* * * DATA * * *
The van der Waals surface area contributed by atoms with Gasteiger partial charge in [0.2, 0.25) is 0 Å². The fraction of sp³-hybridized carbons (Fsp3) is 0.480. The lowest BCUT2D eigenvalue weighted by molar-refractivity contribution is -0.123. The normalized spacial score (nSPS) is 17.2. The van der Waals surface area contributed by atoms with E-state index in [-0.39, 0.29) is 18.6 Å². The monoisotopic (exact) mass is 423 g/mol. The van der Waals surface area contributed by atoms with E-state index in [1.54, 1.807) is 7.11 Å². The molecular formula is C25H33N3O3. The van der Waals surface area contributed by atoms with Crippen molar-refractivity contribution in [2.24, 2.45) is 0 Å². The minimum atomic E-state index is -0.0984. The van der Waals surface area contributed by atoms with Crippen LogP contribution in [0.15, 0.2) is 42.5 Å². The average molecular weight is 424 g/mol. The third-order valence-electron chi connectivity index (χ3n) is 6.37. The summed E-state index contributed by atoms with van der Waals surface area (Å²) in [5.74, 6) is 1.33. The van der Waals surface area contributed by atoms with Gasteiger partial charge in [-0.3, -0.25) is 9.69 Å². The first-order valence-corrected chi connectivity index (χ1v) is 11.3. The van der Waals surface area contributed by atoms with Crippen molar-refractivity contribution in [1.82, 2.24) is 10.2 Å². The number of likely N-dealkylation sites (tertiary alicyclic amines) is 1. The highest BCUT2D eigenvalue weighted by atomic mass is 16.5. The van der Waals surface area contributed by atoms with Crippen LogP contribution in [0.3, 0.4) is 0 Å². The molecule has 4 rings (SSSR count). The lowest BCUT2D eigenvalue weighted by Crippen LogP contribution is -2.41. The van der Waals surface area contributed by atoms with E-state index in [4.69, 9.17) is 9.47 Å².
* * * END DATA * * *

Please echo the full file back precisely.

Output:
The van der Waals surface area contributed by atoms with Gasteiger partial charge in [0.2, 0.25) is 0 Å². The fraction of sp³-hybridized carbons (Fsp3) is 0.480. The lowest BCUT2D eigenvalue weighted by molar-refractivity contribution is -0.123. The normalized spacial score (nSPS) is 17.2. The van der Waals surface area contributed by atoms with E-state index in [-0.39, 0.29) is 18.6 Å². The monoisotopic (exact) mass is 423 g/mol. The van der Waals surface area contributed by atoms with E-state index in [1.54, 1.807) is 7.11 Å². The molecular formula is C25H33N3O3. The van der Waals surface area contributed by atoms with Crippen molar-refractivity contribution in [2.24, 2.45) is 0 Å². The minimum atomic E-state index is -0.0984. The van der Waals surface area contributed by atoms with Crippen LogP contribution in [0.15, 0.2) is 42.5 Å². The average molecular weight is 424 g/mol. The third-order valence-electron chi connectivity index (χ3n) is 6.37. The summed E-state index contributed by atoms with van der Waals surface area (Å²) in [5.74, 6) is 1.33. The van der Waals surface area contributed by atoms with Gasteiger partial charge in [-0.3, -0.25) is 9.69 Å². The first-order valence-corrected chi connectivity index (χ1v) is 11.3. The van der Waals surface area contributed by atoms with Crippen molar-refractivity contribution in [1.82, 2.24) is 10.2 Å². The number of likely N-dealkylation sites (tertiary alicyclic amines) is 1. The highest BCUT2D eigenvalue weighted by atomic mass is 16.5. The van der Waals surface area contributed by atoms with Crippen LogP contribution in [0.3, 0.4) is 0 Å². The molecule has 4 rings (SSSR count). The lowest BCUT2D eigenvalue weighted by Crippen LogP contribution is -2.41. The van der Waals surface area contributed by atoms with E-state index in [4.69, 9.17) is 9.47 Å².